Category Archives: Grandkids

Grandchildren do the damnedest things.

Fishing Fantasy

Wouldn’t you know it. Over the weekend, I dug out a Sewell N. Dunton & Sons Tonkin-cane flyrod I’ve never cast astream, attached an Orvis CFO IV reel of chartreuse, floating, weight-forward 6 fly-line and took a few out-of-sight backyard casts for old-time’s sake. I guess I was feeling it, seeing hints of green on […]

Fishing Season Is Here

In the old days, anglers would have been gearing up this week for the traditional April 15 opening day of trout-fishing season, which this year falls on Saturday. It would have been a big day for fathers and sons, grandfathers and grandsons, fishing buddies or just plain secretive, solitary anglers fishing from a boat or […]

A Dark, Sunny Place

Spring is the season of hope and optimism, fertility and life, mating and nesting, buds and sprouts; also spontaneity, which unexpectedly seized me noontime Sunday. It all begins Saturday night at 10, returning home from day two of “Writing Naturally,” a three-day environmental-writing workshop led by “Orion” magazine editor H. Emerson Blake. The circle discussions […]

Hunting Forward, Looking Back

Whew! With last week’s summer-like 80-degree weather behind us, let the pheasant season begin. Not that I’ve been pounding the coverts this week compared to days of old. No, not even close. But I did finally get out, did meet Frontier Regional School baseball coach Chris “Skinny” Williams for our first afternoon engagement, did give […]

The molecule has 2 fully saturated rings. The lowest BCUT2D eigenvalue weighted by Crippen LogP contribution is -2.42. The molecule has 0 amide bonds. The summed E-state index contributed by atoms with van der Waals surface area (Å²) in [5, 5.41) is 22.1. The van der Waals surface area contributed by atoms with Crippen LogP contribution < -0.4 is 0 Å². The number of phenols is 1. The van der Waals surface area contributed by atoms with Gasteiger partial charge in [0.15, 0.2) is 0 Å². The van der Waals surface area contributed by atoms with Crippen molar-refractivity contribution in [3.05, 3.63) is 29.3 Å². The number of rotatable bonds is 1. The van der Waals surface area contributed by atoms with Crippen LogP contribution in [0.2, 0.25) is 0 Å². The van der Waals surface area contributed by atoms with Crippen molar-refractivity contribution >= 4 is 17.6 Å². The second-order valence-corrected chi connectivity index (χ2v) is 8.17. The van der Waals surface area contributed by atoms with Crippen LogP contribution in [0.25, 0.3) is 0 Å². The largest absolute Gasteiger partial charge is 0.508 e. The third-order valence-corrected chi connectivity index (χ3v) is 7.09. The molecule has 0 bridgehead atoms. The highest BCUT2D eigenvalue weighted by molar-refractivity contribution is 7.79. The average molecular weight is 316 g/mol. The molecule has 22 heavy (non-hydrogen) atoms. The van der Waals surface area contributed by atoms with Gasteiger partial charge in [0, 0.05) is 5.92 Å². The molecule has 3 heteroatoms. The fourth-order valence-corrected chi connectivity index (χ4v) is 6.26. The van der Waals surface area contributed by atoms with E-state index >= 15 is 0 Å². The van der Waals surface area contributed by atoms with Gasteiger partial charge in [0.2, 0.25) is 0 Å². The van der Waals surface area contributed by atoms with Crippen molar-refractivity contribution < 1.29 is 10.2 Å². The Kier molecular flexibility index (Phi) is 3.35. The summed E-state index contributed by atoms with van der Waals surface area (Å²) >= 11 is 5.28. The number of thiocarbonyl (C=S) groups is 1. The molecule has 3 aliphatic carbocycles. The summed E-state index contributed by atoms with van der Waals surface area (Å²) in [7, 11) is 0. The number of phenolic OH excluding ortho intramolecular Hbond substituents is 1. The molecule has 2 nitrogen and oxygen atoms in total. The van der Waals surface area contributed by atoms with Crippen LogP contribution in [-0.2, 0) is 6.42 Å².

Chewier Than Saltwater Taffy

We’re standing inside a reconstructed 400-year-old trading post along the south shore of Cape Cod Canal — impressive, exposed, hand-hewn oak beams overhead — talking to a wise, trim, attractive, copper-toned Native American woman guide. Grandsons Jordie and Arie, 10 and nearly 7, are fiddling around with soft beaver and otter pelts, wampum jewelry and […]

Rock Dam’s Most Important Component Is Long Gone

A hectic five or six days it was. Yes, a bit of a whirlwind leading up to and culminating this past weekend. In-laws converging from here, there and everywhere. Places like central Maine, the Northeast Kingdom of Vermont and Guatemala. A strong hint of NYC in the air emitted by the Northeast Kingdom-ites, Sixties back-to-the-earthers […]

Worthwhile Walk

The tomatoes are in the ground, the rhubarb is tall, ripe and a tad tart, asparagus reaches to the heavens, robin-egg shells are underfoot, the smell of red clover is a sweet reminder of the summer to come, and things are starting to happen in the wild kingdom. Just the other night, approaching 8 on […]

Splashback

Do rivers speak? Well, if you listen. Cool, sunny Sunday morning, 10-ish, variable wind gusting to stir small, random oak-leave twisters out in the open along the north wood line of a closed, two-acre meadow. A splendid day for a walk with the dogs — nose-dominant beasts that rely on winds to deliver information that […]

Springtime Buzz

Illuminated in a high, bright morning sun, it and a refreshing south breeze in my face, there it lay, clear as day: my trodden trail carved into a short March-brown hayfield, the thin, angled depression still easily discernible after a long, cold, snowy winter freeze, no foot-traffic I’m aware of in quite some time. I […]

Hunters Moon

The equinox has passed and the Hunter’s Moon is big and bright. The time’s right to write about the new bear-harvest record. But, no, even though I probably should begin with that tidbit, it happened in September and the press release arrived last week at deadline so, in my world, it’s old news by now. […]